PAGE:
As a preliminary remark, the Court would observe that it has interpreted the applicant’s reference to the rights of the child as supporting the applicant’s own complaints and not as an independent complaint, taking into account that the applicant has no legal standing to represent J in these proceedings. 

The Court notes that the parties have agreed that Article 6 of the Convention is applicable in the present case. However, the Court, which has to examine its competence ratione materiae ex officio, is unable to reach the same conclusion.

The Court recalls that Article 6 § 1 of the Convention applies to disputes (contestations) over rights which can be said, at least on arguable grounds, to be recognised under domestic law. The dispute must be genuine and serious; it may relate not only to the actual existence of a right but also to its scope and the manner of its exercise. The outcome of the proceedings must be directly decisive for the right in question, mere tenuous connections or remote consequences not being sufficient to bring Article 6 § 1 into play (see, inter alia, the Masson and Van Zon v. the Netherlands judgment of 28 September 1995, Series A no. 327, pp. 19-20, § 48-52 and the Werner v. Austria judgment of 24 November 1997, Reports of Judgments and Decisions 1997-VII, p. 2507, § 34).

The Court has first examined whether the right to have mere biological paternity determined could arguably be said to be recognised under national law. In this connection, the Court must have regard to the wording of the relevant legal provisions and to the way in  which these provisions are interpreted by the domestic courts.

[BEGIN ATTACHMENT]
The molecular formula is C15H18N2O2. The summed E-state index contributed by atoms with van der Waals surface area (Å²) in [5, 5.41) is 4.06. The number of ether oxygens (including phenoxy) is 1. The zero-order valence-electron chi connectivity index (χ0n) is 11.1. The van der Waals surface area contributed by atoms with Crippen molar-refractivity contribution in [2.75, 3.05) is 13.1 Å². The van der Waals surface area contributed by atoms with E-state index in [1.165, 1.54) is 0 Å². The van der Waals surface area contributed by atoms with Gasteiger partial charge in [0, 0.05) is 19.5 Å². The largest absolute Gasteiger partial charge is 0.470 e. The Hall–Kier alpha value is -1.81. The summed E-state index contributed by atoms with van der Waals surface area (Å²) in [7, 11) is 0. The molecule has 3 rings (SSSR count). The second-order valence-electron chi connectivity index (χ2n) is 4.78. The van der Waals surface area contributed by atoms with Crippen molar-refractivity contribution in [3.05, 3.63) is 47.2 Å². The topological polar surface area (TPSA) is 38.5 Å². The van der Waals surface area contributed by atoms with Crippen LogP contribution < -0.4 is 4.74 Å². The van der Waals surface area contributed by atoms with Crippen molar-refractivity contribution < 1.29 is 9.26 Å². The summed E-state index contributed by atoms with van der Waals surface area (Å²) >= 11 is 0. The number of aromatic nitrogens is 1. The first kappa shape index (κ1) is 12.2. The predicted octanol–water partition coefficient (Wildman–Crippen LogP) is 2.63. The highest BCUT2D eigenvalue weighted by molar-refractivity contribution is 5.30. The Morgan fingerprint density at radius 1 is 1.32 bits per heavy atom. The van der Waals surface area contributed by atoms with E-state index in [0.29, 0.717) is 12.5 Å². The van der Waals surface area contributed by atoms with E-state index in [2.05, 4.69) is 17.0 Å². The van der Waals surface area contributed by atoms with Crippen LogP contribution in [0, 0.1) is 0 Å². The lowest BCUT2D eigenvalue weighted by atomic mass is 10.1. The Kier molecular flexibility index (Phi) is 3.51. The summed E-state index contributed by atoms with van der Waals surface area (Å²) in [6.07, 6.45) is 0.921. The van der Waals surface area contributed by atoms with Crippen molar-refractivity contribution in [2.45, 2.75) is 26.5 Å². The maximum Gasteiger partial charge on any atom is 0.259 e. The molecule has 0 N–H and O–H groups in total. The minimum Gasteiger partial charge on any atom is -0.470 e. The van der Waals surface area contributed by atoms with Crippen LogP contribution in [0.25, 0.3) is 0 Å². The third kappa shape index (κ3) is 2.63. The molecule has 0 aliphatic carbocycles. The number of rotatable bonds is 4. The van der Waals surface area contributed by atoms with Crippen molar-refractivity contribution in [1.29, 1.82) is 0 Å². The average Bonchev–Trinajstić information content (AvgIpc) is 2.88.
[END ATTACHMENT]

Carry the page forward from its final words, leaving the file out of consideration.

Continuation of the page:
The Court notes that the Paternity Act includes chapters concerning recognition, establishment and annulment of paternity. It does not include provisions as regards the legal consequences of the paternity but these are to be found in the relevant material legislation. The Court finds no indication of a right to a judicial declaration of biological paternity that does not entail at least some automatic legal consequences. A paternity claim, emphasising mere biological paternity, means that the court proceedings are instituted with the object of obliging the opposite party to undergo blood tests. A right to have mere biological paternity examined by scientific methods is not a right recognised in national law. Furthermore, the Court cannot overlook the judgments of the domestic courts, particularly that of the Court of Appeal.

In so far as the applicant’s action may be understood as a request for the annulment of the husband’s paternity and the establishment of his own, the Court notes that the applicant did not have the right to make such claims under the national law, namely the Paternity Act. Neither can such a right be derived from Article 8 of the Convention, which has the status of law in Finland. In this respect the Court refers to its findings below.